Abelard and Heloise lived during the Middle Ages. They defied the Church and paid a terrible price.
1. Peter Abelard and Heloise are one of the most celebrated couples in history, known for their love affair... and for the tragedy that separated them.
2. Both Abelard and Heloise were prominent intellectuals of 12th century France. Abelard, of noble birth and eighteen years the senior of Heloise, was a prominent lecturer in philosophy. Abelard was an adventurous thinker, and was constantly at odds with the Church. On several occasions he was forced to recant and burn his writings.
3. Heloise was a strong-willed and gifted woman who was fluent in Latin, Greek and Hebrew, and came from a lower social standing than Abelard. At age 19, and living under her uncle Fulbert's roof, Heloise fell in love with Abelard, who she was studying under.
4. Not only did they have a clandestine affair of a sexual nature, they had a child, Astrolabe, out of wedlock.
5. Discovered by the Fulbert (who was a Church official), Abelard was assaulted by a hired thug and castrated, and Heloise entered a convent.
6. Abelard described the terrible attack: "Violently incensed, they laid a plot against me, and one night while I all unsuspecting was asleep in a secret room in my lodgings, they broke in with the help of one of my servants whom they had bribed. There they had vengeance on me with a most cruel and most shameful punishment, such as astounded the whole world; for they cut off those parts of my body with which I had done that which was the cause of their sorrow."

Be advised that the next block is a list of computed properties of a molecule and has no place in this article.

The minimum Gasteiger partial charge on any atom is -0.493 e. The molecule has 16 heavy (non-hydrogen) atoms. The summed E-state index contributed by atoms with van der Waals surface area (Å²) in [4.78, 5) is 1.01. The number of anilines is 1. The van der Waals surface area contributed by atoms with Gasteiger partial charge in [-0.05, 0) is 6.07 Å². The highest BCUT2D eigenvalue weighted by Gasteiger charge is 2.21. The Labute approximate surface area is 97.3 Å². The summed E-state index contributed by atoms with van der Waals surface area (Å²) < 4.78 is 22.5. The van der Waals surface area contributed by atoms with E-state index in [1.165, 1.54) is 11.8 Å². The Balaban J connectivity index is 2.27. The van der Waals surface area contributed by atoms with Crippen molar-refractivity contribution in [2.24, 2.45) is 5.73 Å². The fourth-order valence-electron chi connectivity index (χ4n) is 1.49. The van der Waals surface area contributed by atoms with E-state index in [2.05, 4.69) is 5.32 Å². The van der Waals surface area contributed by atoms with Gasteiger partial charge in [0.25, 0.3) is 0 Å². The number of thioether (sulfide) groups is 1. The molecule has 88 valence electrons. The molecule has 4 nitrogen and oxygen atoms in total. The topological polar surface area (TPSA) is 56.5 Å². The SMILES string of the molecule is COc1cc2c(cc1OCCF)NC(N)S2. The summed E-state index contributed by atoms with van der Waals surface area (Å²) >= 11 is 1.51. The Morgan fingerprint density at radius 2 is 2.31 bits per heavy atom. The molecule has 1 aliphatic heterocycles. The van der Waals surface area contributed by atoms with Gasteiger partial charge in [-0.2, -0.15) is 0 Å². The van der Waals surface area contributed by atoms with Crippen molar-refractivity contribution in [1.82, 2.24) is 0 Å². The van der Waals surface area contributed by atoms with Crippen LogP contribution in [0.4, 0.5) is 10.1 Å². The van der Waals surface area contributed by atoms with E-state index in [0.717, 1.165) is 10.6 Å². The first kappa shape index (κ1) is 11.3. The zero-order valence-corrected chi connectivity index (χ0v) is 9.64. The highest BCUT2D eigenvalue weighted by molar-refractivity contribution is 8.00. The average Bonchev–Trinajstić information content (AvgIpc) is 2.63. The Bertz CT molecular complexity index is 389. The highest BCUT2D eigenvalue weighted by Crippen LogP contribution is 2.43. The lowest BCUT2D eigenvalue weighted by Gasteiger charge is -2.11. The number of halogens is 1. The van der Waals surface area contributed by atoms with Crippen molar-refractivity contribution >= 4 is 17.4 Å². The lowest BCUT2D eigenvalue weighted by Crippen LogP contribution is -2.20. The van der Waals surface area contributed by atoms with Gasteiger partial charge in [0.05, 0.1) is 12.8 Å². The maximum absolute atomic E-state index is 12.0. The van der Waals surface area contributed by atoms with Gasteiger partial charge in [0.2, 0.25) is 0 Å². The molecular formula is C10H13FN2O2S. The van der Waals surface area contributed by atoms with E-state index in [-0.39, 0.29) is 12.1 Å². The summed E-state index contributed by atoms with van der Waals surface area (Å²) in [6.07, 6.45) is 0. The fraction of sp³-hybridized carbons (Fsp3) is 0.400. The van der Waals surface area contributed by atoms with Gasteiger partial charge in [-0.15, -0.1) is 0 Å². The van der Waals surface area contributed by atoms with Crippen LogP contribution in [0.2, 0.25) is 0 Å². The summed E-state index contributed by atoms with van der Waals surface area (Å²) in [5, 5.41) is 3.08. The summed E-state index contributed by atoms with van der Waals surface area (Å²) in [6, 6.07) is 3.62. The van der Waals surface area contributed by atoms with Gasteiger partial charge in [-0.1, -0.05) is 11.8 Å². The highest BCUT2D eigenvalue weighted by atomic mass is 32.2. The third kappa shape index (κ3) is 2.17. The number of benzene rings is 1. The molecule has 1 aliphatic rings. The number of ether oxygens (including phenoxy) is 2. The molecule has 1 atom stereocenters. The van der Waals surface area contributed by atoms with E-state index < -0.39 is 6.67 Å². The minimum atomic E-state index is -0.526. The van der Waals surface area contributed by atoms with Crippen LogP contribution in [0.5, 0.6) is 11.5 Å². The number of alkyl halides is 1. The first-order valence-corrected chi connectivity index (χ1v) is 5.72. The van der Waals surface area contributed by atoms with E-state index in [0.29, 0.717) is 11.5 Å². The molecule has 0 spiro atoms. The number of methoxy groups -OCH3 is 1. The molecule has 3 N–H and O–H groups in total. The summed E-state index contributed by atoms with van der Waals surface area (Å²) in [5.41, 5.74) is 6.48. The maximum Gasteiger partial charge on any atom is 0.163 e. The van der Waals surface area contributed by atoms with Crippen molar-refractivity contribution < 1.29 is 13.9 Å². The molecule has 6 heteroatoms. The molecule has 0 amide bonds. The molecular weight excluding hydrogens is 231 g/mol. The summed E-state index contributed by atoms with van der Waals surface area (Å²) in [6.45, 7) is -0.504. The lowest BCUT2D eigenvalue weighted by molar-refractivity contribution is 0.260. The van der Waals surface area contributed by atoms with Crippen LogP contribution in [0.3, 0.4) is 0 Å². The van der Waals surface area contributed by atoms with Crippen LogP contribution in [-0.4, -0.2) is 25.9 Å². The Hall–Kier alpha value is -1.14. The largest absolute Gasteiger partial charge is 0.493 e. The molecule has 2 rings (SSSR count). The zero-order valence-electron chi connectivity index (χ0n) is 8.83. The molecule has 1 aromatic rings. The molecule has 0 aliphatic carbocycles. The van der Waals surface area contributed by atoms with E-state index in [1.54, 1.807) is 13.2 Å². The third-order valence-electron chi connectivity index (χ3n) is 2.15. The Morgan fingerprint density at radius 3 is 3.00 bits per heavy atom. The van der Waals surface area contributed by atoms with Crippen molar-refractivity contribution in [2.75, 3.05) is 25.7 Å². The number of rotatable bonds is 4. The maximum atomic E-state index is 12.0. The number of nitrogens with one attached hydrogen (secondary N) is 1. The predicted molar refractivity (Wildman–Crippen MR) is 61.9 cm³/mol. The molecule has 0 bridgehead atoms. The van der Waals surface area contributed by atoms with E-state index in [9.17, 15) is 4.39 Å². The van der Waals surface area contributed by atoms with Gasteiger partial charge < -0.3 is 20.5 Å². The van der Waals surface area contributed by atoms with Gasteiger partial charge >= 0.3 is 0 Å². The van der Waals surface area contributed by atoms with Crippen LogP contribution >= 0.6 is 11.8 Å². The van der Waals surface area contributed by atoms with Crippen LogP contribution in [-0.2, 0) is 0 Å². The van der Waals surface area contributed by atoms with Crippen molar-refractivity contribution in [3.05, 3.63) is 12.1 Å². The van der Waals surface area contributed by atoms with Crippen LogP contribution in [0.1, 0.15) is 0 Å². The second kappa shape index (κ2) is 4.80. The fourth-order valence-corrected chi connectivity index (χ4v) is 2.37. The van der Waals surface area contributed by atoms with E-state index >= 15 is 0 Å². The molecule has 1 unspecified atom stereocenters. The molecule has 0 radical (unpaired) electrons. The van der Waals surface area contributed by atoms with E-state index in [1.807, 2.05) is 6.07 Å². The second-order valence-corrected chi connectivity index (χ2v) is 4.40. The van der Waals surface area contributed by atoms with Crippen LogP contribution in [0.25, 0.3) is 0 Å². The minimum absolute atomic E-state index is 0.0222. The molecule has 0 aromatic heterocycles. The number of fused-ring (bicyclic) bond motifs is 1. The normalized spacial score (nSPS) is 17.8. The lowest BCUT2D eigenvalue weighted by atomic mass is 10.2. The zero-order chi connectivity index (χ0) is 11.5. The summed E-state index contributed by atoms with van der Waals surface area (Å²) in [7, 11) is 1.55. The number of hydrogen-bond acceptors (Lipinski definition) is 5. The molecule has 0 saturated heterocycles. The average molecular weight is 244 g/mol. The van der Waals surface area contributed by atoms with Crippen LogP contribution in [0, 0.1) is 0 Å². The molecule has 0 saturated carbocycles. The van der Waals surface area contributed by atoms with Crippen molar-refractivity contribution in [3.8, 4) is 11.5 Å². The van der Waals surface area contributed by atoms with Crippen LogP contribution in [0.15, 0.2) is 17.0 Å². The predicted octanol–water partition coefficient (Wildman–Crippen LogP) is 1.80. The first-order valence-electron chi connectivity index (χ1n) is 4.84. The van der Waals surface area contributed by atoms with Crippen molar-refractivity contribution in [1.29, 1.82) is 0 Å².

7. Abelard would later write: "Oh, how great was the uncle's grief when he learned the truth, and how bitter was the sorrow of the lovers when we were forced to part!"
8. Abelard was exiled to Brittany, where he lived as monk. Eventually Heloise became abbess of the Oratory of the Paraclete, an abbey which Abelard had founded.
9. It was at this time that they exchanged their famous letters. The letters, originally written in Latin (but now available in English), are passionate both in the remembrance of lost love, and the attempt to reconcile that love with their respective monastic duty to remain chaste. The tension between the two lovers generates a huge amount of emotional electricity.
10. In a letter to Abelard, Heloise wrote: "You know, beloved, as the whole world knows, how much I have lost in you, how at one wretched stroke of fortune that supreme act of flagrant treachery robbed me of my very self in robbing me of you; and how my sorrow for my loss is nothing compared with what I feel for the manner in which I lost you."
11. The story of Abelard and Heloise is tragic, but what's more important to literature and history is what happened after the agony was over... Both Peter Abelard and Heloise continued to go on living, to write, to love, to contribute to our literary history.
12. They didn't kill themselves, or marry anyone else (unless you count the fact that both married the Church).
13. Heloise asks for his words, saying: "While I am denied your presence, give me at least through your words--of which you have enough and to spare--some sweet semblance of yourself." She ends the letter with: "I beg you, think what you owe me, give ear to my pleas, and I will finish a long letter with a brief ending: farewell, my only love."
The tomb of Abelard and Heloise
The full story of the lovers is here